But let me give you a real-life scenario about why this scares me to my core: if Braden had ADD or ADHD, it would be OUR CHOICE as his parents to medicate, or not to medicate. A friend of mine has two children, one with ADD and another with ADHD. When in the care of another, these children each had their own medication to take, and the caregiver accidentally gave the wrong one to one of the kids! Now this incident did not have detrimental life-threatening results... but in a case of an epileptic, medication mix-ups can have detrimental results! Now the state wants to tell me that my childcare provider needs to administer Braden's 11+ medications and try not to get the dosage and times mixed up when she's running a daycare?

So we will keep you posted on the outcome of our newest fight with the state of Louisiana, and the existence of policies and procedures that were designed by folks with NO medical background, NO special needs experience, and NO understanding of the additional stress and strain they are going to put on families who are barely hanging on as it is. I fear that until we have more lawmakers living with special needs children, our nation will continue to ignore the hell their laws put these families through just trying to survive and get by.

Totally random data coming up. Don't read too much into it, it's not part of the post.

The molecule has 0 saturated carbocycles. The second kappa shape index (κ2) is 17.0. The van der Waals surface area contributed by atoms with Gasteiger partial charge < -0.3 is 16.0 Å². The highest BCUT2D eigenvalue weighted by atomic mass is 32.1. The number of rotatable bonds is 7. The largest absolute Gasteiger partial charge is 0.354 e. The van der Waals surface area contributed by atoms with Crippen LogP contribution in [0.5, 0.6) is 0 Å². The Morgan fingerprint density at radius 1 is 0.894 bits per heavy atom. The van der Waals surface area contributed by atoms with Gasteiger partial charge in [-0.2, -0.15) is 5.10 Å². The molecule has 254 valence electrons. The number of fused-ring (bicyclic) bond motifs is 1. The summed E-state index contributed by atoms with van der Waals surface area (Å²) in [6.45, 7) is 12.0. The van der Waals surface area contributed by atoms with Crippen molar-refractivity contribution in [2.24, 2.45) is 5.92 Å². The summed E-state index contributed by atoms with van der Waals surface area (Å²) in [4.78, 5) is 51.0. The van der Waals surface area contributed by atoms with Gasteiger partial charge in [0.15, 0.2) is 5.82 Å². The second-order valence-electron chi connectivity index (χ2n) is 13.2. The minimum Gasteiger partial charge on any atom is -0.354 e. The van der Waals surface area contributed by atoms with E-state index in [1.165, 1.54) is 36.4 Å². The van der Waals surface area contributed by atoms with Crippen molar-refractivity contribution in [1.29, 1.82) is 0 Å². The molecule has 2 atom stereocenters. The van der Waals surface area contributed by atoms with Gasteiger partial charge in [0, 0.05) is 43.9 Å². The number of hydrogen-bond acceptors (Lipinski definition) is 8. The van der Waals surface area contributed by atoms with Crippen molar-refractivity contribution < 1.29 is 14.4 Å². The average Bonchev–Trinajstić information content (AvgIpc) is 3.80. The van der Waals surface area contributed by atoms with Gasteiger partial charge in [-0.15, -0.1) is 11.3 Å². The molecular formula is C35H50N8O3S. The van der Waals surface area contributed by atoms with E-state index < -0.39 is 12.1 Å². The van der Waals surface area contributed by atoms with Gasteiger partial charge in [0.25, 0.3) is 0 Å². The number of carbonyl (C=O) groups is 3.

For now, just pray that we will be able to break through the walls of ignorance, misunderstanding, uneducation of reality, and unreasonable policies that exist... and pray for our strength to mount a fight that just might parallel David vs Goliath. We thank you for your continued support and prayers!!

The Wilson family,
Brad, Kodi & Braden


Jaime said...

WOW!! Keep up the battle. I hear you about daycares and meds. I have had daycares outright say NO when I ask if they will take a special needs child. I have gone to ADA enforcement agencies and have gotten nowhere. When you find one who is good AND will take your child, you can't let go!

I understand about medications. I give Emma her meds at 7 am and 7 pm so that I am the ONLY person administering them to her and can keep track of them being given. It's an antiepileptic drug, so of course, being on a schedule is important and the liability of someone else taking on the responsibility? No thank you.

Keep up the fight! You guys are my heroes :)

PS Love the bath chair

Nicole said...

Kodi, please let us know how we can help. If it involves writing, calling, etc. We may not be in Louisiana anymore, but everyone we know and love is! I'm happy to mobilize support.

Jeanie said...

Kodi, I'm Nicole's mom and I do live in LA in Baton Rouge. Many years ago I worked with the DHH and in recent past years I've lobbied in the legislature for various issues; mainly my job as a court reporter. I'm not sure where to go with this at the moment, having read and considered the avenues you've mentioned so far. But...I will start looking into this and asking questions about where to go from there. I truly admire your courage. Keep up the fight, and I will be in contact. Jeanie Louque